Mac email users have a wider array of higher-quality, better-looking apps to choose from than ever before. Whatever you need email for, the odds are excellent that you’ll find a well-crafted option that delivers what you want.

Google Email Client For Mac

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Complex, ugly, boring — that was what I thought of my Mac’s Mail app every time I opened it. Enjoying the likes of Airmail and Kiwi5 Apple Mail Alternatives for Mac OS X5 Apple Mail Alternatives for Mac OS XEvery Mac comes with a free email application, but it's not the be-all and end-all of OS X email solutions. Here's five of the best alternatives.Read More and knowing the benefits of using a third-party mail appChoose a Third-Party Mac Mail App for All These BenefitsChoose a Third-Party Mac Mail App for All These BenefitsLooking for a new Mac email client? Tired of Apple Mail? Many third-party clients are worth considering, each packed with features either missing or lacking in More might have had something to do with it.

Recently, I decided to switch to default Mac appsThe Best Default Mac Apps That You Shouldn't Need to ReplaceThe Best Default Mac Apps That You Shouldn't Need to ReplaceHere are some of the best default, pre-installed, native Mac apps worth using. Don't ditch them before you try them!Read More to cut down on app clutter. As part of that switch, I set up Mac Mail and decided to try it for a week. I was sure I would give it up in two days tops.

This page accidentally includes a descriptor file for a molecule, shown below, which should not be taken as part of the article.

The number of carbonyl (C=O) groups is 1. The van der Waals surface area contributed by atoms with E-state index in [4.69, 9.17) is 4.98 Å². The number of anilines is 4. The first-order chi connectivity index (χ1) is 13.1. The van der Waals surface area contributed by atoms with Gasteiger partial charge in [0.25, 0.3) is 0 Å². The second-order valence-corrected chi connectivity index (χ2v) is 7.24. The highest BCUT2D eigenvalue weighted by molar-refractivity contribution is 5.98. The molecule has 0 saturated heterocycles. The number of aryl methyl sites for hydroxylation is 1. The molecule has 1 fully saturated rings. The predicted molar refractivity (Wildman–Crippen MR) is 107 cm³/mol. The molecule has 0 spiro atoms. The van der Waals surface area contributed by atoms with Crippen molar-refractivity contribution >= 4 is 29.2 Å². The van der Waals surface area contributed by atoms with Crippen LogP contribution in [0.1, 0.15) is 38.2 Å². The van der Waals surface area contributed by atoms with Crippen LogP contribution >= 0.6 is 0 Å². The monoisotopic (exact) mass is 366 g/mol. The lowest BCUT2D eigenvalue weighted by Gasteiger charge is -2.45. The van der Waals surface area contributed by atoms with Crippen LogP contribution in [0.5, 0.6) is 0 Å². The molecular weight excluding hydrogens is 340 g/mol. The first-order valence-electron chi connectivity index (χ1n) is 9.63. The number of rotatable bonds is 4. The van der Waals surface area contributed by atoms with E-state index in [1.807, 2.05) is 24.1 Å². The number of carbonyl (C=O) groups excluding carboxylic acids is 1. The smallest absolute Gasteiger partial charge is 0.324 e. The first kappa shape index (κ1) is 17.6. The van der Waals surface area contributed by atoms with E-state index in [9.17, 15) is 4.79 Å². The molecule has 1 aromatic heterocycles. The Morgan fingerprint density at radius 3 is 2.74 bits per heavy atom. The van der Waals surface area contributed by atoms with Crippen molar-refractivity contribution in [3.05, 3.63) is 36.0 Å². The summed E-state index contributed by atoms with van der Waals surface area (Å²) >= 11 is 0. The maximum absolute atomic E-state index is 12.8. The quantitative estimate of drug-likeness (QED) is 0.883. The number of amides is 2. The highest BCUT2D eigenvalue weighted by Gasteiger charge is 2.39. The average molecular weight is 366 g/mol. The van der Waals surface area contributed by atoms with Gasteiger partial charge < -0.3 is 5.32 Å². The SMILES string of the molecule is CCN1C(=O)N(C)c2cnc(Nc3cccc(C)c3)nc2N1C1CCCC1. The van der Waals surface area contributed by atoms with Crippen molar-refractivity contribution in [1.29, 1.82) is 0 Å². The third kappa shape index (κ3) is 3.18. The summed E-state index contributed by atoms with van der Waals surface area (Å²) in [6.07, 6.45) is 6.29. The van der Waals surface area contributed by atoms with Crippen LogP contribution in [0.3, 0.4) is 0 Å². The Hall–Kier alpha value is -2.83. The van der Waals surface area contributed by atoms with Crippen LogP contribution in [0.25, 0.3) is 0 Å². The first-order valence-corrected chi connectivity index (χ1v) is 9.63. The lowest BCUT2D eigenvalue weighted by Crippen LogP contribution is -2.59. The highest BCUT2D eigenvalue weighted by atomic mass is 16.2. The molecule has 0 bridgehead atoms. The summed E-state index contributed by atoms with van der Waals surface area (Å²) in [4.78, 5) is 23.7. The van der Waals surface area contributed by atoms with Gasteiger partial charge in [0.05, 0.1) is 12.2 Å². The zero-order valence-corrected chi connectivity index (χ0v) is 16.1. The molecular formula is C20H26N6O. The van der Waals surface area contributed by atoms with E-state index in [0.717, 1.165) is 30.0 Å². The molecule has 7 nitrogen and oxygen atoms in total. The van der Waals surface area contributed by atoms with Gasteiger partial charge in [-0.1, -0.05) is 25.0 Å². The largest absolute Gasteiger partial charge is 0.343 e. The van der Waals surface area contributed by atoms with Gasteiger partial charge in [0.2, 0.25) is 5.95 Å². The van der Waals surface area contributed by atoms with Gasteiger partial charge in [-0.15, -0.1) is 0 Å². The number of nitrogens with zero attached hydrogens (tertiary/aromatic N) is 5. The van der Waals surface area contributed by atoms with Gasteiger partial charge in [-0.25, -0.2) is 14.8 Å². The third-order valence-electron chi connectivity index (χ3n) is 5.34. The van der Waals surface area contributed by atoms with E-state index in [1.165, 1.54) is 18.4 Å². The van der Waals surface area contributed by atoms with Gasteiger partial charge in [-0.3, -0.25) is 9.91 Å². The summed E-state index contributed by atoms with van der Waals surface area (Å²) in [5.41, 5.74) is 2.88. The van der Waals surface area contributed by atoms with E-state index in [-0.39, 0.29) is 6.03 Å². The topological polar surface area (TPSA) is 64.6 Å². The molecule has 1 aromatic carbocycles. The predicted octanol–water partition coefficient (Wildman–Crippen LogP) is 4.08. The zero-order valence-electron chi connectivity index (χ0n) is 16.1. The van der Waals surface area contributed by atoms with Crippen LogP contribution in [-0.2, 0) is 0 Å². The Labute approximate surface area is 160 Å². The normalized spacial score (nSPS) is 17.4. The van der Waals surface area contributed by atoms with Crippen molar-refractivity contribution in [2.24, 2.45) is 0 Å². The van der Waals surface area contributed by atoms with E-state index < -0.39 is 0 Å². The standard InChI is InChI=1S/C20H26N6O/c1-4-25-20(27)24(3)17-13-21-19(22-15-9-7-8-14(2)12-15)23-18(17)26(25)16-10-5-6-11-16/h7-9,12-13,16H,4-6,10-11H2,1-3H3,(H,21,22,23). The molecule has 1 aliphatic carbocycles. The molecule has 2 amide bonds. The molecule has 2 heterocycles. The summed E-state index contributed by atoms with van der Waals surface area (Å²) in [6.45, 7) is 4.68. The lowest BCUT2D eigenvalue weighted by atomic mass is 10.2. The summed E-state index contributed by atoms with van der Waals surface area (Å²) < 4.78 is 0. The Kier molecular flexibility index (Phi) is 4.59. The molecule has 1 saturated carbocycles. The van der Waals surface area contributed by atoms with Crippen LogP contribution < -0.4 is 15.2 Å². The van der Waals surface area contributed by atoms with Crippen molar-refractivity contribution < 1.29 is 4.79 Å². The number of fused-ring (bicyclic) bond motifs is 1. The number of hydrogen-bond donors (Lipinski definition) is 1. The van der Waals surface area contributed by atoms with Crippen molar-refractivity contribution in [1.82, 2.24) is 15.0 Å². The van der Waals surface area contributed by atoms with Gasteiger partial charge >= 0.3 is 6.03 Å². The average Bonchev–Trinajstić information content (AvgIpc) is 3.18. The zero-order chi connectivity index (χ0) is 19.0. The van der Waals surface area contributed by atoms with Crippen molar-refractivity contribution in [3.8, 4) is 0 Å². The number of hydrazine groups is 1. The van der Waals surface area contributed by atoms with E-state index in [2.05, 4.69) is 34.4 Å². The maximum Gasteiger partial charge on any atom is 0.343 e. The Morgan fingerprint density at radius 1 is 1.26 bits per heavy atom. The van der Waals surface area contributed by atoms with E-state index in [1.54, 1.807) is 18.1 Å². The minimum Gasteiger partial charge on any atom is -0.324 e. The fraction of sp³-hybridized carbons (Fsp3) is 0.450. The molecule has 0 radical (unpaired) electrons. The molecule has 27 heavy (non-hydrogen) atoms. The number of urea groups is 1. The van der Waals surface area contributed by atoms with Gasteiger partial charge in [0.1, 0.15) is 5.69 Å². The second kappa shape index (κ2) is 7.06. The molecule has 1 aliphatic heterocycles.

Two months later, I’m still using Mac Mail, and have come to love it. I think that’s because I took the time to set it up right. I made email processing as painless as possible with these six steps. So can you!

Customize the Toolbar

Want to deal with emails super fast? Set up the toolbar to your satisfaction and use one-click buttons to take action on emails. That’s so much better than fumbling with menu options or keyboard shortcuts that you can’t remember.

To configure the toolbar, right-click on it and select Customize Toolbar… from the context menu. You’ll now see a dialog box with all the icons you can drag and drop onto the toolbar where you want them to show up. When this dialog box is active, you can also drag icons off the toolbar to get rid of them or move them around to rearrange them.

Here are the icon changes I would recommend:

  • Remove Delete — It’s easier to swipe left (on macOS Sierra) or hit the delete key to delete an email.
  • Remove Reply All — Keeping the Reply All button where you might click on it without meaning to is a recipe for disaster.
  • Add Unread / Read — This one’s handy for marking emails as read (or unread) in bulk.
  • Add Move selected messages — This saves you from having to expand/collapse sidebar folders to drag and drop emails to. Trust me, selecting folders to move emails is so much simpler from a nested menu hidden behind a toolbar icon.
  • Add Sidebar — Keep the sidebar out of sight but easy to access with this sidebar toggle icon for the toolbar.

Note — Some toolbar icons come in pairs. Delete and Junk, for example. But you’ll also find individual icons for these actions if you want to add or drop one of them.

Hide Distracting Visual Elements

The first thing I do when I install a new app is clean up its interface. I tuck away all the elements that get in the way and keep only the most used ones in sight. I did the same for Apple Mail by hiding: